Moms of Bible History – Wisdom for Eternity

Moms of Bible History – Wisdom for Eternity

Study Guide , May 12, 2019

Pastor Clay Olsen

I came across a few things that some famous Mothers might have said…we don’t know, but they might have said it. Like: Michelangelo’s Mother: “Mike, can’t you just paint on walls like other children? Do you have any idea how hard it is to get that stuff off the ceiling?” Or Abraham Lincoln’s Mother: “Abe, can’t you just a wear a baseball cap like the other kids? Does it have to be that stovepipe one all the time?” Or Albert Einstein’s Mother: “It’s your senior picture Albert: Can’t you do something about your hair?” And then Jonah’s Mother: “That’s a nice story Jonah, but now tell me where you’ve really been for the last three days.”1

Well, no, it’s not likely that they said these things…maybe, but we don’t know…What we do know is what we find that some Mothers from Bible history actually did say and do. And we can all glean a lot and benefit a lot from those wise words and deeds. So in honor of our Moms let’s look at these thoughts and deeds from some of your fellow Mothers.

Do these words sound familiar? Prov 31:2-9- “What, O my son? And what, O son of my womb? And what, O son of my vows? Do not give your strength to women, Or your ways to that which destroys kings. It is not for kings, O Lemuel, It is not for kings to drink wine, Or for rulers to desire strong drink, For they will drink and forget what is decreed, And pervert the rights of all the afflicted. 8-9- “Open your mouth for the mute, For the rights of all the unfortunate. Open your mouth, judge righteously, And defend the rights of the afflicted and needy.” What a powerful amount of counsel in a just few words! Actually, it starts with: The words of King Lemuel, the oracle which his mother taught him.” NASU

Amazing counsel from a wise Mother, to be sure. King Lemuel is generally identified as Solomon, and the mother then being Bathsheba. However, it could have applied to a later King as well, but either way, the counsel is certain and sure, particularly in how striking the beginning is: ‘the oracle which his mother taught him.’ Is that not a cool way to describe a mother’s counsel? You know, whenever parents have some instruction or advice to give to their kids, Dads could really help set the scene by using this. Like, “Now listen kids. I want you to hear what your Mother has to say: She has an ‘oracle’ to teach you.”

But this Mother’s counsel is like bullet points of wisdom. And notice how she bases her counsel by first reminding her son of his identity: “It’s not for kings, O Lemuel; it’s not for kings.” Moms; one of the most powerful truths and motivators parents have to instruct our children about their choices and their behaviors is based on their identity. It is absolutely crucial that Christian children come to learn and understand their true identity. Now, our King is King Jesus, who is both Lord and King of Creation. But as children of the King, we are by birth, spiritual birth, royalty as to our very identity. And since we are royalty by our very birthright as born again children of our God and King, God’s children are to then act and to live before the world as a king or queen would act and live and serve. And the more we reinforce this true identity to our children that we are God’s royal children…essentially kings and queens of this world, the better our children can then come to understand both their great privileges and their great responsibilities in this world.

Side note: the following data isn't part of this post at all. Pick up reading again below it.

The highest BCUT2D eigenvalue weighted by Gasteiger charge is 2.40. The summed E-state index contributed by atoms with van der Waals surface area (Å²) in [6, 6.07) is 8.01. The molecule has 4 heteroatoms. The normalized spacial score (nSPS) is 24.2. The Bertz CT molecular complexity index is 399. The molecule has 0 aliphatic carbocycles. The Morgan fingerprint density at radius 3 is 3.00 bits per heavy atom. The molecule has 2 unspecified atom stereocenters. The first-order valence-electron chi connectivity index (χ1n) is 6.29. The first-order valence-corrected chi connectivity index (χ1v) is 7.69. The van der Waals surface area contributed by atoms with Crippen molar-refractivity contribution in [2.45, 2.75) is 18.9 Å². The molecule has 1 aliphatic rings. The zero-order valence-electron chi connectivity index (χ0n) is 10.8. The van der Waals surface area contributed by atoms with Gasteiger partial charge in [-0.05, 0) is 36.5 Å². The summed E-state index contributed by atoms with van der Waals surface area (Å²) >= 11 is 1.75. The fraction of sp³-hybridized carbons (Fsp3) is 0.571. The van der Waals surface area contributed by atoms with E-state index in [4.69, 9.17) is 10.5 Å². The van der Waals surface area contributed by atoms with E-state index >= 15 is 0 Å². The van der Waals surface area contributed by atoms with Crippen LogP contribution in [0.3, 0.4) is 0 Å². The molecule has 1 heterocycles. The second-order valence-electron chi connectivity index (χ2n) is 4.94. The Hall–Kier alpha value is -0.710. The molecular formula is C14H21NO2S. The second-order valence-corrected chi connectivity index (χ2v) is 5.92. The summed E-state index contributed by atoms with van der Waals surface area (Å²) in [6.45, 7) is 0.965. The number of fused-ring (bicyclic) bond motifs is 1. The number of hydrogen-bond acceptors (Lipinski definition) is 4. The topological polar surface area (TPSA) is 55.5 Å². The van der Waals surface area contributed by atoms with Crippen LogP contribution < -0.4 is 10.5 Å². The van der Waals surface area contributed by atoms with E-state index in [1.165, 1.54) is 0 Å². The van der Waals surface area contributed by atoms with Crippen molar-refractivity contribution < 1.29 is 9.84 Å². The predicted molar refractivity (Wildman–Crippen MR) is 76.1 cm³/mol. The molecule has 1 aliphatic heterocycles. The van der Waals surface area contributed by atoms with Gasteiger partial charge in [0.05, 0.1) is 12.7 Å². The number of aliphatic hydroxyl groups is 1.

Plus, it clears up any ideas they naturally have about living and acting based upon what their peers or others around are doing or choosing. Their identity of royalty immediately separates out that kind of thinking; of just choosing things and doing things because that’s what everyone else around them is doing. No, that thinking is replaced with; ‘Yes, that’s something others might do, but it’s not for kings, and it’s not for queens. And because you belong to King Jesus you are His king and queen in this world.

Every child of King Jesus is called to a higher level of living…a higher standard…a higher responsibility, because we are endowed with higher privileges. Our Savior is also our King, and therefore we live not for ourselves and we’re not to be controlled by others. We live for our God of creation and our Savior of our souls, and be controlled by the Holy Spirit. We are King’s kids, and so everything we do is now to be done in light of who we are and what we have been assigned to do in this world by our King.